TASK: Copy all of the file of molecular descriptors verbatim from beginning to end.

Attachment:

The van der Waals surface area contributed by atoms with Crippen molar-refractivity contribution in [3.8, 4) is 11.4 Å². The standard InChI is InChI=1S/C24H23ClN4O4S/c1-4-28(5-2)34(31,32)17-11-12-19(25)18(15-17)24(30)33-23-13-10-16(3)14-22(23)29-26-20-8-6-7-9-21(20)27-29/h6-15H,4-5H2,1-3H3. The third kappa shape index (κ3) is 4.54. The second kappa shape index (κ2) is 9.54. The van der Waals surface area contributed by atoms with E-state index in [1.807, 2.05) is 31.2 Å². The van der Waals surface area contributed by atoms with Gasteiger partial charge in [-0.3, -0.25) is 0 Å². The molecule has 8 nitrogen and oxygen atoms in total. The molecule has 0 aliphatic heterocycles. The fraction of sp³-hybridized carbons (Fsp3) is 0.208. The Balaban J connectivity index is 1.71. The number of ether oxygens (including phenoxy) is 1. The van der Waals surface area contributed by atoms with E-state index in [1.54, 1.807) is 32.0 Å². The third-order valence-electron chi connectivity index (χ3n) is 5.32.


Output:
The van der Waals surface area contributed by atoms with Crippen molar-refractivity contribution in [3.8, 4) is 11.4 Å². The standard InChI is InChI=1S/C24H23ClN4O4S/c1-4-28(5-2)34(31,32)17-11-12-19(25)18(15-17)24(30)33-23-13-10-16(3)14-22(23)29-26-20-8-6-7-9-21(20)27-29/h6-15H,4-5H2,1-3H3. The third kappa shape index (κ3) is 4.54. The second kappa shape index (κ2) is 9.54. The van der Waals surface area contributed by atoms with E-state index in [1.807, 2.05) is 31.2 Å². The van der Waals surface area contributed by atoms with Gasteiger partial charge in [-0.3, -0.25) is 0 Å². The molecule has 8 nitrogen and oxygen atoms in total. The molecule has 0 aliphatic heterocycles. The fraction of sp³-hybridized carbons (Fsp3) is 0.208. The Balaban J connectivity index is 1.71. The number of ether oxygens (including phenoxy) is 1. The van der Waals surface area contributed by atoms with E-state index in [1.54, 1.807) is 32.0 Å². The third-order valence-electron chi connectivity index (χ3n) is 5.32.